When I moved to Scotland in 2003 I immediately had legal protections that were unavailable to me in the States. My working life in Scotland has been free from homophobia on a formal organisational level. Heteronormativity, however, is still very present. But at this point in my career it does not take up psychic strain, sometimes it is an irritation and sometimes it can actually be humorous. To younger academics or professional services staff, it can be more than an irritation.
My experience at the University of Dundee has been neutral, positive and negative in different ways and at different points.
During my interview for Chair of Social Work, the then Principal Alan Langlands immediately picked up on my use of pronouns for my Civil Partner (now Husband), and used the appropriate gender whenever referring to my spouse. Strangely though it took me about 4 years to actually meet another gay or lesbian person. If an out gay man like myself didn’t easily find others like him, how hard must it be for those members of staff who are afraid to come out. What might this be doing to their ability to be truly authentic at work? What kind of productivity or creativity loss are we experiencing as an organisation? What will happen to the LGBT students who might be struggling as I did as a student if we are not more visible?
Unfortunately, over the past year I have experienced some homophobia in the workplace. Luckily for me, the University Executive has been incredibly supportive and clear about my experience being homophobic, and they have also been very clear about intervening. This experience has demonstrated to me that the top level of management at the University is values driven, and are prepared to do the right thing. Their recognition, naming and willingness to act and provide support have been incredibly affirming. Not only has this increased my loyalty to this organisation, but I am even more committed to delivering on the University vision. As the research suggests inclusivity and LGBT support are good for productivity and retention.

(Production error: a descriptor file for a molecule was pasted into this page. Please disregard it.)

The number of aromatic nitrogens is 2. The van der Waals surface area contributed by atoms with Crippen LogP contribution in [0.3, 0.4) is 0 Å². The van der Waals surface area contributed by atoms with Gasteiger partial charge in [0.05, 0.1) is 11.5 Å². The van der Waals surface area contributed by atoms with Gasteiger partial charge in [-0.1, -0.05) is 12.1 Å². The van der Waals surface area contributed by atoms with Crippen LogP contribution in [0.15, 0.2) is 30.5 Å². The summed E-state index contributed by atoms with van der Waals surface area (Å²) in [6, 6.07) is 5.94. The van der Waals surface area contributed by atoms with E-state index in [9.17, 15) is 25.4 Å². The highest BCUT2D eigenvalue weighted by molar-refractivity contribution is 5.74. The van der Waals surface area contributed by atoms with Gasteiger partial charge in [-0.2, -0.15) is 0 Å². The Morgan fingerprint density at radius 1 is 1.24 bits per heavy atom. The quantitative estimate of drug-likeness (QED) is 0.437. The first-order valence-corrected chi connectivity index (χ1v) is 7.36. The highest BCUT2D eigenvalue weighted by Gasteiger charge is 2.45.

In my experience, the senior management has shown itself to be welcoming and inclusive of LGBT people. However, there is still work to be done to make sure that inclusive spirit and practice filters all the way through the organisation. Though times are better in many respects, our society still has a lot of ISMS – whether its racism, sexism, ableism, classism, ageism or homophobia. Those isms still emerge is subtle ways. A concerted effort is required on all fronts.
The re-energised Staff LGBT+ Network has been an important step to demonstrate the University’s commitment to equality, diversity and inclusion. The Network is working with the Stonewall organisation to help make the University uniquely welcoming and supportive to LGBT staff and students. Using their yearly Workplace Equity Index as a baseline we have developed an action plan to strengthen LGBT inclusion at the University. As a member of Stonewall’s Diversity Champion Programme the University is benefiting from consultation, workshops and access to a wealth of resources to improve policies, processes and culture practices – not just for LGBT people, but for all protected groups. The action plan is now embedded in the University’s Equality Outcome Plan. Stonewall suggest a 5+ year journey for tackling workplace discrimination – beginning with ensuring organisations have the essential ingredients: Strong values, driven diversity leads, and senior buy in. The University has the right values and is getting diversity leads in place. Senior buy-in also exists, but we could be better at making that visible across the organisation. After this Stonewall recommends organisations work to improve inclusivity and visibility for LGBT people (and other protected characteristics too) in policies, monitoring, training, procurement, communication & marketing. Working with the E&D Office and the E&D Structures we are engaging in this process. Having the Court’s explicit support for these efforts will demonstrate one of the essential ingredients – buy in at the highest levels of an organisation.